Medium: trend in EOO considered likely based on documentation;

Low: trend in EOO suspected but evidence equivocal.
Area of occupancy Km², the number of 1 km² grid squares in which the species is thought to occur at the time when its population is at its most constrained. For seabirds this will be the area of land on which they breed. High: within 10% of stated figure with details summarised under section 8;

Medium: within 50% of stated figure, also with details summarised under section 8;

Low: usually within one order of magnitude of stated figure based on knowledge of distribution
Trend Decreasing, stable or increasing; rate of change, if any, specified in section 5 with available evidence summarised Section 8. High: trend in AOO documented;

Medium: trend in AOO considered likely based on documentation;

Low: trend in AOO suspected but evidence equivocal.
No. of breeding birds: Based on an estimate of the number of the limiting sex multiplied by two. This will be an over-estimate because usually a relatively small proportion of breeding individuals contribute to recruitment, especially in Australia where so many bird taxa breed communally. Where possible account is taken of these compounding demographic variables. High: within 10% of stated figure with details summarised under section 8;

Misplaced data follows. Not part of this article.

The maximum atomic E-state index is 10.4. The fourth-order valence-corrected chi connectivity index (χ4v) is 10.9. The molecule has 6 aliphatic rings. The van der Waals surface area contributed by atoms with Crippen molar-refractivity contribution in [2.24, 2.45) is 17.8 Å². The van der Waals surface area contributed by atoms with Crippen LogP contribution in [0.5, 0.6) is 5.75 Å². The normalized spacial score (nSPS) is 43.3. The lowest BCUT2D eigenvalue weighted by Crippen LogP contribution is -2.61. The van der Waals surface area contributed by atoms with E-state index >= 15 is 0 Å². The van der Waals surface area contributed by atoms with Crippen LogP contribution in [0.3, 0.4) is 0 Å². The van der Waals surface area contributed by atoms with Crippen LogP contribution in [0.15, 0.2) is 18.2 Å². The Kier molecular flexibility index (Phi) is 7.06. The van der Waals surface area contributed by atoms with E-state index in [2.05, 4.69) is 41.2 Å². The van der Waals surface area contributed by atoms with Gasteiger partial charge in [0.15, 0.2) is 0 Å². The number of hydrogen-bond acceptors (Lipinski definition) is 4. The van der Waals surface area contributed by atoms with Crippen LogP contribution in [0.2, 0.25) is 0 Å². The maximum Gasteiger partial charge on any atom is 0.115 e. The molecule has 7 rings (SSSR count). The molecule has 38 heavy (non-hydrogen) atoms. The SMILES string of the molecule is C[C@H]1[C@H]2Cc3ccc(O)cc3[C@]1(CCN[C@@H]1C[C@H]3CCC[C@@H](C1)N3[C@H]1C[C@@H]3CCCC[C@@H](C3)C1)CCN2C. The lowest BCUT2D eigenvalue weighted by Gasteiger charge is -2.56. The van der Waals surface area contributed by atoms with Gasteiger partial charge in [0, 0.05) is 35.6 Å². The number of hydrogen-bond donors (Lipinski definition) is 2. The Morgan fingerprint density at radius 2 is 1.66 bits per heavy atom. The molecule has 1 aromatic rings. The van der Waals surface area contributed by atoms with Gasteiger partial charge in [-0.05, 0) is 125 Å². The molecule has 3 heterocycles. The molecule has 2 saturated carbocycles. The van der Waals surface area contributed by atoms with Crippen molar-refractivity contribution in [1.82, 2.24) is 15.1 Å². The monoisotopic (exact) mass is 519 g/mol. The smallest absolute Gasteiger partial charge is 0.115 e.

Medium: within 50% of stated figure, also with details summarised under section 8;

Low: usually within 100% of stated figure based on such factors as estimated AOO and any available data on density.
Trend Decreasing, stable or increasing; rate of change, if any, specified in section 5 with available evidence summarised Section 8. High: trend documented;

Medium: trend considered likely based on documentation;

Low: trend suspected but evidence equivocal.
No. of sub-populations Number of reproductively-isolated groups between which there is little likelihood of significant genetic exchange High: number of sub-populations documented and, based on the biology the taxon, their genetic isolation highly likely;

Medium: number of sub-populations estimated and, based on the biology the taxon, their genetic isolation probable;